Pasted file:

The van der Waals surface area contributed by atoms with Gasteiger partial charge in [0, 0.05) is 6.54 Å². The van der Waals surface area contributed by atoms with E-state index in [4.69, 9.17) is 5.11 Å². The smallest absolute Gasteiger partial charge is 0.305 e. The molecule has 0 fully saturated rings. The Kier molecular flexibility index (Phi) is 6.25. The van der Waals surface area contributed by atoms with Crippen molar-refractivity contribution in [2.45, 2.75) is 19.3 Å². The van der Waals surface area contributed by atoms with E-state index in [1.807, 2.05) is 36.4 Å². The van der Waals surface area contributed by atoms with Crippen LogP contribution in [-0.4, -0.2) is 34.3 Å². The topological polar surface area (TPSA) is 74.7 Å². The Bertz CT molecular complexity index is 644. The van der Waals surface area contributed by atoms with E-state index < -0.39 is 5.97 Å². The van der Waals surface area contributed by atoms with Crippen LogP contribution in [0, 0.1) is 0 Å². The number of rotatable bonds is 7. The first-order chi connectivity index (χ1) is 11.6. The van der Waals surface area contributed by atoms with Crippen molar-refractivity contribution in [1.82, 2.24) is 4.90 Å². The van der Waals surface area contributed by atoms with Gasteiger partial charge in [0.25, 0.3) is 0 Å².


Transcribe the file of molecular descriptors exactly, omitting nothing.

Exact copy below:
The van der Waals surface area contributed by atoms with Gasteiger partial charge in [0, 0.05) is 6.54 Å². The van der Waals surface area contributed by atoms with E-state index in [4.69, 9.17) is 5.11 Å². The smallest absolute Gasteiger partial charge is 0.305 e. The molecule has 0 fully saturated rings. The Kier molecular flexibility index (Phi) is 6.25. The van der Waals surface area contributed by atoms with Crippen molar-refractivity contribution in [2.45, 2.75) is 19.3 Å². The van der Waals surface area contributed by atoms with E-state index in [1.807, 2.05) is 36.4 Å². The van der Waals surface area contributed by atoms with Crippen LogP contribution in [-0.4, -0.2) is 34.3 Å². The topological polar surface area (TPSA) is 74.7 Å². The Bertz CT molecular complexity index is 644. The van der Waals surface area contributed by atoms with E-state index < -0.39 is 5.97 Å². The van der Waals surface area contributed by atoms with Crippen LogP contribution in [0, 0.1) is 0 Å². The number of rotatable bonds is 7. The first-order chi connectivity index (χ1) is 11.6. The van der Waals surface area contributed by atoms with Crippen molar-refractivity contribution in [1.82, 2.24) is 4.90 Å². The van der Waals surface area contributed by atoms with Gasteiger partial charge in [0.25, 0.3) is 0 Å².